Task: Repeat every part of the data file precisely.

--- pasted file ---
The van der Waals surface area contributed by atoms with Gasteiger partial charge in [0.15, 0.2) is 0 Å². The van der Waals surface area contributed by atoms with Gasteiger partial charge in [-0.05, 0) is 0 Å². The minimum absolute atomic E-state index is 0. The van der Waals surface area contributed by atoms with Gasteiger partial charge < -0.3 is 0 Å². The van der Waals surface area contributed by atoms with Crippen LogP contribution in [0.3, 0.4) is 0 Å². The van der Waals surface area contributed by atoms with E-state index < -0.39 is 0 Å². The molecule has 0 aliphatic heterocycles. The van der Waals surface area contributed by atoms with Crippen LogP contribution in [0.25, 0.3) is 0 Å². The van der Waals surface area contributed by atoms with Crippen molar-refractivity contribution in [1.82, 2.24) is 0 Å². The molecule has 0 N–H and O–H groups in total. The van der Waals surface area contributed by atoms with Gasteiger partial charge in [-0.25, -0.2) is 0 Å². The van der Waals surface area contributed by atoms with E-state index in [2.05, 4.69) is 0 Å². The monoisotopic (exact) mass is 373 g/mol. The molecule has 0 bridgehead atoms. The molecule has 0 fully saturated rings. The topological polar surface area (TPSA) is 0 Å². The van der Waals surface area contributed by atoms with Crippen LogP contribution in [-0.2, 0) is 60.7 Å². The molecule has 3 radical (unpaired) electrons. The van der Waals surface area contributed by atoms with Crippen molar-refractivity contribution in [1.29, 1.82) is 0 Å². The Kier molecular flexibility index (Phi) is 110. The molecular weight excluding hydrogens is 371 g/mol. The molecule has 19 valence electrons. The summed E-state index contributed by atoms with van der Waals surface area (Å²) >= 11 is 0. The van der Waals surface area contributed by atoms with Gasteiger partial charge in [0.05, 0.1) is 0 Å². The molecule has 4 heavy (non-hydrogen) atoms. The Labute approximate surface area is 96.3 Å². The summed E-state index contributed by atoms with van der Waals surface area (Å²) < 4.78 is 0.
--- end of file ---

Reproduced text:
The van der Waals surface area contributed by atoms with Gasteiger partial charge in [0.15, 0.2) is 0 Å². The van der Waals surface area contributed by atoms with Gasteiger partial charge in [-0.05, 0) is 0 Å². The minimum absolute atomic E-state index is 0. The van der Waals surface area contributed by atoms with Gasteiger partial charge < -0.3 is 0 Å². The van der Waals surface area contributed by atoms with Crippen LogP contribution in [0.3, 0.4) is 0 Å². The van der Waals surface area contributed by atoms with E-state index < -0.39 is 0 Å². The molecule has 0 aliphatic heterocycles. The van der Waals surface area contributed by atoms with Crippen LogP contribution in [0.25, 0.3) is 0 Å². The van der Waals surface area contributed by atoms with Crippen molar-refractivity contribution in [1.82, 2.24) is 0 Å². The molecule has 0 N–H and O–H groups in total. The van der Waals surface area contributed by atoms with Gasteiger partial charge in [-0.25, -0.2) is 0 Å². The van der Waals surface area contributed by atoms with E-state index in [2.05, 4.69) is 0 Å². The monoisotopic (exact) mass is 373 g/mol. The molecule has 0 bridgehead atoms. The molecule has 0 fully saturated rings. The topological polar surface area (TPSA) is 0 Å². The van der Waals surface area contributed by atoms with Crippen LogP contribution in [-0.2, 0) is 60.7 Å². The molecule has 3 radical (unpaired) electrons. The van der Waals surface area contributed by atoms with Crippen molar-refractivity contribution in [1.29, 1.82) is 0 Å². The Kier molecular flexibility index (Phi) is 110. The molecular weight excluding hydrogens is 371 g/mol. The molecule has 19 valence electrons. The summed E-state index contributed by atoms with van der Waals surface area (Å²) >= 11 is 0. The van der Waals surface area contributed by atoms with Gasteiger partial charge in [0.05, 0.1) is 0 Å². The molecule has 4 heavy (non-hydrogen) atoms. The Labute approximate surface area is 96.3 Å². The summed E-state index contributed by atoms with van der Waals surface area (Å²) < 4.78 is 0.